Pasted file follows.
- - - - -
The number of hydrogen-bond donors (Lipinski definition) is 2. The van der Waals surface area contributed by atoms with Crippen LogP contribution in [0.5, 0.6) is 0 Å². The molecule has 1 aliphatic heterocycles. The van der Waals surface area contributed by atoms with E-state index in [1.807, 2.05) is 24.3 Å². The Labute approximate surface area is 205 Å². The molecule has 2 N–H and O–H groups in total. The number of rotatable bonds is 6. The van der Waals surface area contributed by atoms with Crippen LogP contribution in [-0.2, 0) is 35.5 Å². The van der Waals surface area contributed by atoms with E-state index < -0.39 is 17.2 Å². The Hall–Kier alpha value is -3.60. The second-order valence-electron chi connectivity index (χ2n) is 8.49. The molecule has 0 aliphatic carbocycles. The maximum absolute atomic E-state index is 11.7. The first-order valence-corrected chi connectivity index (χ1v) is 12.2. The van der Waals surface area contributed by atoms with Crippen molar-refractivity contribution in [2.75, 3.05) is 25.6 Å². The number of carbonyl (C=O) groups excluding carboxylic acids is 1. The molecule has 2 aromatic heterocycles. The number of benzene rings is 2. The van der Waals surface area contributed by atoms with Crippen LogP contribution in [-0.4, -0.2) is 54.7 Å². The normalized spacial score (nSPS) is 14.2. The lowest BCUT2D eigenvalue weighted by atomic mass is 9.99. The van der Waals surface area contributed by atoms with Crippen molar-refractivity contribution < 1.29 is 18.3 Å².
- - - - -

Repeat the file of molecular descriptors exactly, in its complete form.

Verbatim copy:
The number of hydrogen-bond donors (Lipinski definition) is 2. The van der Waals surface area contributed by atoms with Crippen LogP contribution in [0.5, 0.6) is 0 Å². The molecule has 1 aliphatic heterocycles. The van der Waals surface area contributed by atoms with E-state index in [1.807, 2.05) is 24.3 Å². The Labute approximate surface area is 205 Å². The molecule has 2 N–H and O–H groups in total. The number of rotatable bonds is 6. The van der Waals surface area contributed by atoms with Crippen LogP contribution in [-0.2, 0) is 35.5 Å². The van der Waals surface area contributed by atoms with E-state index < -0.39 is 17.2 Å². The Hall–Kier alpha value is -3.60. The second-order valence-electron chi connectivity index (χ2n) is 8.49. The molecule has 0 aliphatic carbocycles. The maximum absolute atomic E-state index is 11.7. The first-order valence-corrected chi connectivity index (χ1v) is 12.2. The van der Waals surface area contributed by atoms with Crippen molar-refractivity contribution in [2.75, 3.05) is 25.6 Å². The number of carbonyl (C=O) groups excluding carboxylic acids is 1. The molecule has 2 aromatic heterocycles. The number of benzene rings is 2. The van der Waals surface area contributed by atoms with Crippen LogP contribution in [-0.4, -0.2) is 54.7 Å². The normalized spacial score (nSPS) is 14.2. The lowest BCUT2D eigenvalue weighted by atomic mass is 9.99. The van der Waals surface area contributed by atoms with Crippen molar-refractivity contribution < 1.29 is 18.3 Å².